Title: Five things Jacob missed about Earth

Rating: G

Spoilers: extremely minor things for the show in general – if you know Jacob, you're pretty much good to go.

Summary: title 'splains it all.

Author's Note: written for lj: sg1_five_things

Date: 17/08/09

Disclaimer: I don't own Stargate, but I plan to ask for it for my birthday.



He had known his life would be forever changed. It wasn't as if he really had a choice, but Sam had been sure to tell him what he was getting into before the transfer. He had been given a twenty minute primer on intergalactic politics and alien biology – enough to prepare him for the act, but not necessarily for the life. Sam, bless her well-meaning heart, had focused on the facts she could present him, she had not known to tell him that it was the tiniest of things that would shake him so completely.

He could live without television, traffic he had been all too happy to give up, and the Tok'ra's aversion to a good piece of steak… well, he was learning to let go. But even now, years later, there were still days that he'd pause – taking a short break in a day filled with flying alien spaceships, shooting a weapon Selmak refused to let him refer to as a 'ray-gun', and battling megalomaniacs with literal gold complexes – and pray wholeheartedly for just one damn cup of coffee.


Jacob saw his children far more now that he lived on another planet than he ever had while living on Earth. And yet he also missed them far more than he had ever thought possible. He found it ironically cruel that, though he was now willing, he was not able to talk to them anytime he wished.

He missed Mark's open laugh, and watching him dote on his small children the way Jacob had never been able to. Heck, he even missed arguing with him. their relationship was better than it had ever been, and yet even the most basic details of his existence were forbidden to his eldest child.

And as for his youngest child, his Sammie, he felt the distance between them all the more, knowing that she too was out there somewhere he couldn't reach. She had inherited her mother's beauty, a smile that shone for days, but the fire that lit up her eyes was all him – and he knew only too well how that fire could lead her into trouble. He regretted not being with her, fighting at her side, and sharing in her life.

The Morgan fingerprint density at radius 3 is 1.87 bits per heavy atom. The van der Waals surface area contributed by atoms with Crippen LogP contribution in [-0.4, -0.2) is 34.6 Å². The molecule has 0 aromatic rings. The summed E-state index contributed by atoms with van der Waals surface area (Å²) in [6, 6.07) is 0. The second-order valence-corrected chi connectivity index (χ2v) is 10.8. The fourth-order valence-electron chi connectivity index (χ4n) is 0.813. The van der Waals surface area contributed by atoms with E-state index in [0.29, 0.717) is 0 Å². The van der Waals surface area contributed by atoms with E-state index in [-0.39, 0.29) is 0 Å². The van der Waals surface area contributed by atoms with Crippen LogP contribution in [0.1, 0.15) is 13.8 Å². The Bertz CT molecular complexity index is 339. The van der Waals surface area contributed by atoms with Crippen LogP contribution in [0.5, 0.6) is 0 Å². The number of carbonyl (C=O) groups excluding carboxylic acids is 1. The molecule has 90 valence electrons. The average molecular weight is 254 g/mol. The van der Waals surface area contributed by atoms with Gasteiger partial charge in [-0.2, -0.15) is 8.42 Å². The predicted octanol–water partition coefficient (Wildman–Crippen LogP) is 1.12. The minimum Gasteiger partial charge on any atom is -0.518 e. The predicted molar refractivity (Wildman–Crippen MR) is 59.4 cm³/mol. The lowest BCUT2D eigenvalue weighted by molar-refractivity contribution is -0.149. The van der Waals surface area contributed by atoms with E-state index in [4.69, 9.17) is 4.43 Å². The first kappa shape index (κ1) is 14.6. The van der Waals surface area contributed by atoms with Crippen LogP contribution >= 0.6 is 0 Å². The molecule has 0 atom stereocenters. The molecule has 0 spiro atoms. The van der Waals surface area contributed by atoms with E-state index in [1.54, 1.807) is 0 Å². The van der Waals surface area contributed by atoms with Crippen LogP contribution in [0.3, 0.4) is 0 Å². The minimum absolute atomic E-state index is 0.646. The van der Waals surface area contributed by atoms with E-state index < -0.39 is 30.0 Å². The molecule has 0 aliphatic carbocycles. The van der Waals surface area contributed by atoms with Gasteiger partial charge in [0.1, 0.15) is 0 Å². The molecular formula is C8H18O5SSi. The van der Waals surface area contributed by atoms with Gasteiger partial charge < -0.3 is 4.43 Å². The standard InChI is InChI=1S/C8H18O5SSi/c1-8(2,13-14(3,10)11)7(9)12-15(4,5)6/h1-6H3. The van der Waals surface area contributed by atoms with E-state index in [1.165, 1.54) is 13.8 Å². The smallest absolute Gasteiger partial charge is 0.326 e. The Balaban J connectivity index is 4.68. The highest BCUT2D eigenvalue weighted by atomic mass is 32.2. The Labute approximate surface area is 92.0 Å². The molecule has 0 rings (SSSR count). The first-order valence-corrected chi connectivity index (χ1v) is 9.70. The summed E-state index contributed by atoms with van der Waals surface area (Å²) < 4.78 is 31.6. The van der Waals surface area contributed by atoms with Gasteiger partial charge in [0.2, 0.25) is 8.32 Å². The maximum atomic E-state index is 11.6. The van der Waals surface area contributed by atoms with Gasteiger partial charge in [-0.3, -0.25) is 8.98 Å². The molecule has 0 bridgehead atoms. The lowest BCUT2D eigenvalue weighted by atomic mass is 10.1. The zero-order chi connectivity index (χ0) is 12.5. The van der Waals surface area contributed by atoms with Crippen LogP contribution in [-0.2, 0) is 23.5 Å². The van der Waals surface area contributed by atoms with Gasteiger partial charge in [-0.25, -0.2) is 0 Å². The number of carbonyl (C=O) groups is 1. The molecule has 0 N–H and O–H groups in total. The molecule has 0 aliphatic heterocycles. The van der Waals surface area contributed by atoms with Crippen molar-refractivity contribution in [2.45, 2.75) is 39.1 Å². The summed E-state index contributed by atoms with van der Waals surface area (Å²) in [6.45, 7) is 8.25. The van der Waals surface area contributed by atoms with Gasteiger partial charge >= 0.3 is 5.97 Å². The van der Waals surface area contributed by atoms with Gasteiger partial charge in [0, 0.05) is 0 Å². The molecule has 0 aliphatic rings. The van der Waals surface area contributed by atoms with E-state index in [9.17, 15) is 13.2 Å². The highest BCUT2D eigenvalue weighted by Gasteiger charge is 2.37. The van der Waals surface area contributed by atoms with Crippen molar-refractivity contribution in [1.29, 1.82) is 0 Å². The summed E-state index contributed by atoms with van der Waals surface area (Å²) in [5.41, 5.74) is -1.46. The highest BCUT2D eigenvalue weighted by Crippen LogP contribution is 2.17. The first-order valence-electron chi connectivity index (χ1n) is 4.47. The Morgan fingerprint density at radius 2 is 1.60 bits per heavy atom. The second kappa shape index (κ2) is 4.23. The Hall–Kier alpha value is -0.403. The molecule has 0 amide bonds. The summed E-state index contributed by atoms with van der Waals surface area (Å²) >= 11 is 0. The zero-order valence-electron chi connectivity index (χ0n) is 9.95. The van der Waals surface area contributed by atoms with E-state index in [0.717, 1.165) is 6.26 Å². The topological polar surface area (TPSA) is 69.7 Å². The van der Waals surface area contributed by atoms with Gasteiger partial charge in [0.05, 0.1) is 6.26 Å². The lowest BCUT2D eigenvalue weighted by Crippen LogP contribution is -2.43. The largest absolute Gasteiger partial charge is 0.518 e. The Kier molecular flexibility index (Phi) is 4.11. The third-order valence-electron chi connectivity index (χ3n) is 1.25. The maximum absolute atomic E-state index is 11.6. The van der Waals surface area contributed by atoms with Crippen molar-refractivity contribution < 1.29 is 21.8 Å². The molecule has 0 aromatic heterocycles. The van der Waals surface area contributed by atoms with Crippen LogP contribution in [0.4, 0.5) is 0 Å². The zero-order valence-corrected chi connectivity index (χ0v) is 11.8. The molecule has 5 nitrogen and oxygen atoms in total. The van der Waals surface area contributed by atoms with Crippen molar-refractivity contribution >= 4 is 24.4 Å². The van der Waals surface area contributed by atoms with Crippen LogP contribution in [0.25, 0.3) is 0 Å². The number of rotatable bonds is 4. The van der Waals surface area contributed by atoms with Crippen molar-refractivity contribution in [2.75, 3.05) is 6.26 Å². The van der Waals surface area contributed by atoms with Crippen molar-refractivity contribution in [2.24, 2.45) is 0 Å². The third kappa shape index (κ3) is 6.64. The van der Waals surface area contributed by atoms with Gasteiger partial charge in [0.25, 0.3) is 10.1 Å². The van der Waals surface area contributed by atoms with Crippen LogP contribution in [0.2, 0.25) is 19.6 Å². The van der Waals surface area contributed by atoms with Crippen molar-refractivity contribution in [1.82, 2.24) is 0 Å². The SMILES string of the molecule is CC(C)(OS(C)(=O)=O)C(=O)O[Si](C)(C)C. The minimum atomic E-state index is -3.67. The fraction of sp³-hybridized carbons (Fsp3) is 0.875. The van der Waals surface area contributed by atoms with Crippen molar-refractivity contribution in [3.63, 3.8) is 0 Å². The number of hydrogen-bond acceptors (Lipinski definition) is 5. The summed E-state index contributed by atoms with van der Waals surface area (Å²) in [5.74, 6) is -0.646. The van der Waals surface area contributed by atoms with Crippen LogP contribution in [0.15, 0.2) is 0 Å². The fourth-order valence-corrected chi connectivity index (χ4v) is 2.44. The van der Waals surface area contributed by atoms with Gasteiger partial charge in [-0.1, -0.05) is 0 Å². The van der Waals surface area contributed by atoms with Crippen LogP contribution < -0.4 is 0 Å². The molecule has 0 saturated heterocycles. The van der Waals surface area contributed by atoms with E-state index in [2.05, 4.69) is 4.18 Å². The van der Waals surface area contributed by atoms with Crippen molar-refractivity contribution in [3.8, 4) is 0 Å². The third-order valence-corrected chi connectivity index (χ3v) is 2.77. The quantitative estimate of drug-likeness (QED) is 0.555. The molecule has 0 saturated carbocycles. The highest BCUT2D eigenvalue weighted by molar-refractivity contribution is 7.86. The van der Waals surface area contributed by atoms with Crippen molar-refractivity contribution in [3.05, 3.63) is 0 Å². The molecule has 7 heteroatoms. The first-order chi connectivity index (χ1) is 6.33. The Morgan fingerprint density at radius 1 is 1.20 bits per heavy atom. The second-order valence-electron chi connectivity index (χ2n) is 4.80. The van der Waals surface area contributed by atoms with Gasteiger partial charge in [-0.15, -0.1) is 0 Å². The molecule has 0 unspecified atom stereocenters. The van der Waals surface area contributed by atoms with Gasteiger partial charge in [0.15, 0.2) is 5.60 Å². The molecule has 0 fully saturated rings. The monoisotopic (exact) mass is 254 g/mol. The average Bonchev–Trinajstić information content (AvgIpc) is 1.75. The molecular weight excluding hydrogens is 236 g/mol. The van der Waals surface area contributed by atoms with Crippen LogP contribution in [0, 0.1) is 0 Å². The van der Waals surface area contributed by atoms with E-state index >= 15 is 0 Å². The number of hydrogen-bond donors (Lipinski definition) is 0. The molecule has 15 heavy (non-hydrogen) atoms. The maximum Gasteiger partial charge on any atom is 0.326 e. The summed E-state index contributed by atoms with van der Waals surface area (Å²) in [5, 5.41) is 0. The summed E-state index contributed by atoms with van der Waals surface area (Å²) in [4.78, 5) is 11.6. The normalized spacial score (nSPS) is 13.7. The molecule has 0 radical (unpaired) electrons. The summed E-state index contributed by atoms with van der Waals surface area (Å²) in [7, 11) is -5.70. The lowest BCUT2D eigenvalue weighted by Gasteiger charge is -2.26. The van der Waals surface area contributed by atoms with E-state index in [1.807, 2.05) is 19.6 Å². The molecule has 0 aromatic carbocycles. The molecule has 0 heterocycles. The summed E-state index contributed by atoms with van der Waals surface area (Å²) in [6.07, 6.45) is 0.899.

He remembered the day he first put on his officer's uniform: his father had shaken his hand and his mother had smiled, tears in her eyes. They had been so proud; and so had he. He had worked hard to earn that uniform, and had ever after worn it with pride. It had been his whole life.

It was in uniform that he had distinguished himself, progressively adorning his shoulders with his rise up the ranks. It was in uniform that he had first met and wooed Marie, young and vibrant the pair of them – their whole future before them. it was in uniform that he had polished his medals until they shone, until his wife had had to force the cloth from his clenched hands so he could stand at the graves of his comrades, his friends. And it was in uniform that he had stood next to a beaming Sam, the only present member of a crumbling family, the blues of their matching uniforms blending together in her graduation photo.

The wool of the beige Tok'ra tunic – though Selmak had informed him that it was not wool, but in fact a synthetic polymer – was itchy against his skin. It caused him to wriggle his shoulders and scratch at his knees throughout the day in a vain attempt to alleviate some of his discomfort. Martouf had assured him, when he had presented the neatly pressed, though unimpressive pile, that it was a common enough reaction and that it would ease with time. Jacob wasn't so sure.


Jacob ignored the distinct sound of snickering I his head and concentrated on his swing, following the arc of the ball's trajectory as it flew over the green.

He ignored the bemused sigh as he, Jack and George walked after it, chatting quietly about inconsequential things as they enjoyed each others company without the presence of a hundred rampaging Jaffa swarming over the nearby sandbank.

Why hit the ball so far, he heard. If you're only going to follow after it?

Jacob gave an internal sigh of his own, but refused to take the bait. The Tok'ra had little in the way of recreation, workaholics the lot of them, and he was determined to enjoy his one 'day off', even if he had to endure the chuckles resounding inside his head.


Every Tok'ra base looked the same. Every planet they moved to looked like the last. He had never expected to miss Washington so much.

He missed the small garden Marie had so lovingly attended. He missed the shopping centre he had hated visiting but which Marie dragged him to every Sunday he was home. He missed the theatre on the corner where he and Marie would go, leaving the kids with a sitter while they snuck in the back to make out like teenagers.

On the base everything was crystal; so foreign, so alien. And nothing, nothing, reminded him of his wife.